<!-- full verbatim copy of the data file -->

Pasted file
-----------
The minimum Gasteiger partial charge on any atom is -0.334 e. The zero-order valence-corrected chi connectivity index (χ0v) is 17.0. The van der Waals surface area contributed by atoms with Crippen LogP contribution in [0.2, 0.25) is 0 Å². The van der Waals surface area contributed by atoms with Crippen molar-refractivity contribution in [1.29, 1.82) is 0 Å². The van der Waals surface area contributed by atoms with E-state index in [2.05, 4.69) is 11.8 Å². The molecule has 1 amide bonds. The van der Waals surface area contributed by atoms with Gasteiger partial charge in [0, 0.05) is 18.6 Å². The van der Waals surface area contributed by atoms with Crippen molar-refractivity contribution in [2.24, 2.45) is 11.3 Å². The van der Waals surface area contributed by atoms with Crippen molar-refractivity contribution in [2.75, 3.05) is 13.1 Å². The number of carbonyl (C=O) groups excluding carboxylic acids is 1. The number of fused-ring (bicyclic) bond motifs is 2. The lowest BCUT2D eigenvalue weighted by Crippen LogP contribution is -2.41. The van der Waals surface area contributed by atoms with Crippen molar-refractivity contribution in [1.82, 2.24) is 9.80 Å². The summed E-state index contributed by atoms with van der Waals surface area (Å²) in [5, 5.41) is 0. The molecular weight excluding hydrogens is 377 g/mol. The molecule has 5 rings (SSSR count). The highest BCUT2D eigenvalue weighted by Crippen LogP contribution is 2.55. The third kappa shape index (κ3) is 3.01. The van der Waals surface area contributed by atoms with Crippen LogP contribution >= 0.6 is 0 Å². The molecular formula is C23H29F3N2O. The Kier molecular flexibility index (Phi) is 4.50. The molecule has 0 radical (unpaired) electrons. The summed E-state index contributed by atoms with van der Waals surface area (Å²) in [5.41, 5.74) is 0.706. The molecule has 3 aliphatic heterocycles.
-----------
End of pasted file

The minimum Gasteiger partial charge on any atom is -0.334 e. The zero-order valence-corrected chi connectivity index (χ0v) is 17.0. The van der Waals surface area contributed by atoms with Crippen LogP contribution in [0.2, 0.25) is 0 Å². The van der Waals surface area contributed by atoms with Crippen molar-refractivity contribution in [1.29, 1.82) is 0 Å². The van der Waals surface area contributed by atoms with E-state index in [2.05, 4.69) is 11.8 Å². The molecule has 1 amide bonds. The van der Waals surface area contributed by atoms with Gasteiger partial charge in [0, 0.05) is 18.6 Å². The van der Waals surface area contributed by atoms with Crippen molar-refractivity contribution in [2.24, 2.45) is 11.3 Å². The van der Waals surface area contributed by atoms with Crippen molar-refractivity contribution in [2.75, 3.05) is 13.1 Å². The number of carbonyl (C=O) groups excluding carboxylic acids is 1. The number of fused-ring (bicyclic) bond motifs is 2. The lowest BCUT2D eigenvalue weighted by Crippen LogP contribution is -2.41. The van der Waals surface area contributed by atoms with Crippen molar-refractivity contribution in [1.82, 2.24) is 9.80 Å². The summed E-state index contributed by atoms with van der Waals surface area (Å²) in [5, 5.41) is 0. The molecular weight excluding hydrogens is 377 g/mol. The molecule has 5 rings (SSSR count). The highest BCUT2D eigenvalue weighted by Crippen LogP contribution is 2.55. The third kappa shape index (κ3) is 3.01. The van der Waals surface area contributed by atoms with Crippen LogP contribution >= 0.6 is 0 Å². The molecular formula is C23H29F3N2O. The Kier molecular flexibility index (Phi) is 4.50. The molecule has 0 radical (unpaired) electrons. The summed E-state index contributed by atoms with van der Waals surface area (Å²) in [5.41, 5.74) is 0.706. The molecule has 3 aliphatic heterocycles.